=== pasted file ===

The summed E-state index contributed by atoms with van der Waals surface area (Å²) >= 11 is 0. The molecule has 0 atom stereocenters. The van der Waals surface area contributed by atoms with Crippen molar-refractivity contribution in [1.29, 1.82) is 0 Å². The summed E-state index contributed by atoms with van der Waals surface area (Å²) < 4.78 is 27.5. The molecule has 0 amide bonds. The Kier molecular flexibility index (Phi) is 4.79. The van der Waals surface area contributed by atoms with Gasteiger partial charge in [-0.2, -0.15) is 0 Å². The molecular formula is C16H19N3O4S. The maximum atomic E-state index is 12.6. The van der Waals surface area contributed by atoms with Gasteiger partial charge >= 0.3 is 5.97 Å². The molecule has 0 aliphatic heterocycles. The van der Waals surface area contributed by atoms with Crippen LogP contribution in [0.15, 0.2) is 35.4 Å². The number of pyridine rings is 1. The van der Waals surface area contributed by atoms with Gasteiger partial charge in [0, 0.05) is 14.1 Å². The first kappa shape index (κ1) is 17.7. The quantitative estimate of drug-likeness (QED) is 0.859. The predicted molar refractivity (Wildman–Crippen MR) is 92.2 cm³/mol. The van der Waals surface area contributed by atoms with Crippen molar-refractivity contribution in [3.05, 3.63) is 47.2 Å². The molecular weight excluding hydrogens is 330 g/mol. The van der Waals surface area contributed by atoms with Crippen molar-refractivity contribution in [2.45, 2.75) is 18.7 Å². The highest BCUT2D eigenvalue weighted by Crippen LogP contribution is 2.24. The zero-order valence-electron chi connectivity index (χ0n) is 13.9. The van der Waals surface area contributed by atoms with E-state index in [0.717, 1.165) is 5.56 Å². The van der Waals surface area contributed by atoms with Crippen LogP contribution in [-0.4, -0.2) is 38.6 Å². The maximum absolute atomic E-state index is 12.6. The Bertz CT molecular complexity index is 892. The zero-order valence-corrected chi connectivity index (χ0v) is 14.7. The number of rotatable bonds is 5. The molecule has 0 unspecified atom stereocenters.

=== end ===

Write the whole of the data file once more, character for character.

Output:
The summed E-state index contributed by atoms with van der Waals surface area (Å²) >= 11 is 0. The molecule has 0 atom stereocenters. The van der Waals surface area contributed by atoms with Crippen molar-refractivity contribution in [1.29, 1.82) is 0 Å². The summed E-state index contributed by atoms with van der Waals surface area (Å²) < 4.78 is 27.5. The molecule has 0 amide bonds. The Kier molecular flexibility index (Phi) is 4.79. The van der Waals surface area contributed by atoms with Gasteiger partial charge in [-0.2, -0.15) is 0 Å². The molecular formula is C16H19N3O4S. The maximum atomic E-state index is 12.6. The van der Waals surface area contributed by atoms with Gasteiger partial charge >= 0.3 is 5.97 Å². The molecule has 0 aliphatic heterocycles. The van der Waals surface area contributed by atoms with Crippen LogP contribution in [0.15, 0.2) is 35.4 Å². The number of pyridine rings is 1. The van der Waals surface area contributed by atoms with Gasteiger partial charge in [0, 0.05) is 14.1 Å². The first kappa shape index (κ1) is 17.7. The quantitative estimate of drug-likeness (QED) is 0.859. The predicted molar refractivity (Wildman–Crippen MR) is 92.2 cm³/mol. The van der Waals surface area contributed by atoms with Crippen molar-refractivity contribution in [3.05, 3.63) is 47.2 Å². The molecular weight excluding hydrogens is 330 g/mol. The van der Waals surface area contributed by atoms with Crippen molar-refractivity contribution in [2.45, 2.75) is 18.7 Å². The highest BCUT2D eigenvalue weighted by Crippen LogP contribution is 2.24. The zero-order valence-electron chi connectivity index (χ0n) is 13.9. The van der Waals surface area contributed by atoms with E-state index in [0.717, 1.165) is 5.56 Å². The van der Waals surface area contributed by atoms with Crippen LogP contribution in [-0.4, -0.2) is 38.6 Å². The maximum absolute atomic E-state index is 12.6. The Bertz CT molecular complexity index is 892. The zero-order valence-corrected chi connectivity index (χ0v) is 14.7. The number of rotatable bonds is 5. The molecule has 0 unspecified atom stereocenters.